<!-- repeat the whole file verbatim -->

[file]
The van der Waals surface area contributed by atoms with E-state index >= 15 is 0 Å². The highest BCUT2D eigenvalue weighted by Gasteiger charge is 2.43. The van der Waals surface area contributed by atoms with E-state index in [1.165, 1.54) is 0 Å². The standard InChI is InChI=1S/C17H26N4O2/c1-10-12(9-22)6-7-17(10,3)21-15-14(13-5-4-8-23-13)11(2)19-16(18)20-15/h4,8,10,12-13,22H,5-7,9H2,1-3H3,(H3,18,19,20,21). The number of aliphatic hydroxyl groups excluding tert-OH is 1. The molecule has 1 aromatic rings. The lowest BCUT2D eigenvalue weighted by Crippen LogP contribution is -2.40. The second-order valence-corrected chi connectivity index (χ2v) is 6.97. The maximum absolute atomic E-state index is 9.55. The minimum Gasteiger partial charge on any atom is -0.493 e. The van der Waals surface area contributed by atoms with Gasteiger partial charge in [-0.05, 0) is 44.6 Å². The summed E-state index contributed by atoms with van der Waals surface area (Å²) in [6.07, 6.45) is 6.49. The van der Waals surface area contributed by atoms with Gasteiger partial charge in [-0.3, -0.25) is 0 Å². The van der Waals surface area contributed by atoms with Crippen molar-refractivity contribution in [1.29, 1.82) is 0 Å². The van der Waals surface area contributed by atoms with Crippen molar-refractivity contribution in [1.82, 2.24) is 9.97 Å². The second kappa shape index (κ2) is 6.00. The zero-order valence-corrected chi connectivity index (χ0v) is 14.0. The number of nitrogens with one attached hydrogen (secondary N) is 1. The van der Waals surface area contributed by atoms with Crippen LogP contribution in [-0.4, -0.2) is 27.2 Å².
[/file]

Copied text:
The van der Waals surface area contributed by atoms with E-state index >= 15 is 0 Å². The highest BCUT2D eigenvalue weighted by Gasteiger charge is 2.43. The van der Waals surface area contributed by atoms with E-state index in [1.165, 1.54) is 0 Å². The standard InChI is InChI=1S/C17H26N4O2/c1-10-12(9-22)6-7-17(10,3)21-15-14(13-5-4-8-23-13)11(2)19-16(18)20-15/h4,8,10,12-13,22H,5-7,9H2,1-3H3,(H3,18,19,20,21). The number of aliphatic hydroxyl groups excluding tert-OH is 1. The molecule has 1 aromatic rings. The lowest BCUT2D eigenvalue weighted by Crippen LogP contribution is -2.40. The second-order valence-corrected chi connectivity index (χ2v) is 6.97. The maximum absolute atomic E-state index is 9.55. The minimum Gasteiger partial charge on any atom is -0.493 e. The van der Waals surface area contributed by atoms with Gasteiger partial charge in [-0.05, 0) is 44.6 Å². The summed E-state index contributed by atoms with van der Waals surface area (Å²) in [6.07, 6.45) is 6.49. The van der Waals surface area contributed by atoms with Gasteiger partial charge in [-0.3, -0.25) is 0 Å². The van der Waals surface area contributed by atoms with Crippen molar-refractivity contribution in [1.29, 1.82) is 0 Å². The van der Waals surface area contributed by atoms with Crippen molar-refractivity contribution in [1.82, 2.24) is 9.97 Å². The second kappa shape index (κ2) is 6.00. The zero-order valence-corrected chi connectivity index (χ0v) is 14.0. The number of nitrogens with one attached hydrogen (secondary N) is 1. The van der Waals surface area contributed by atoms with Crippen LogP contribution in [-0.4, -0.2) is 27.2 Å².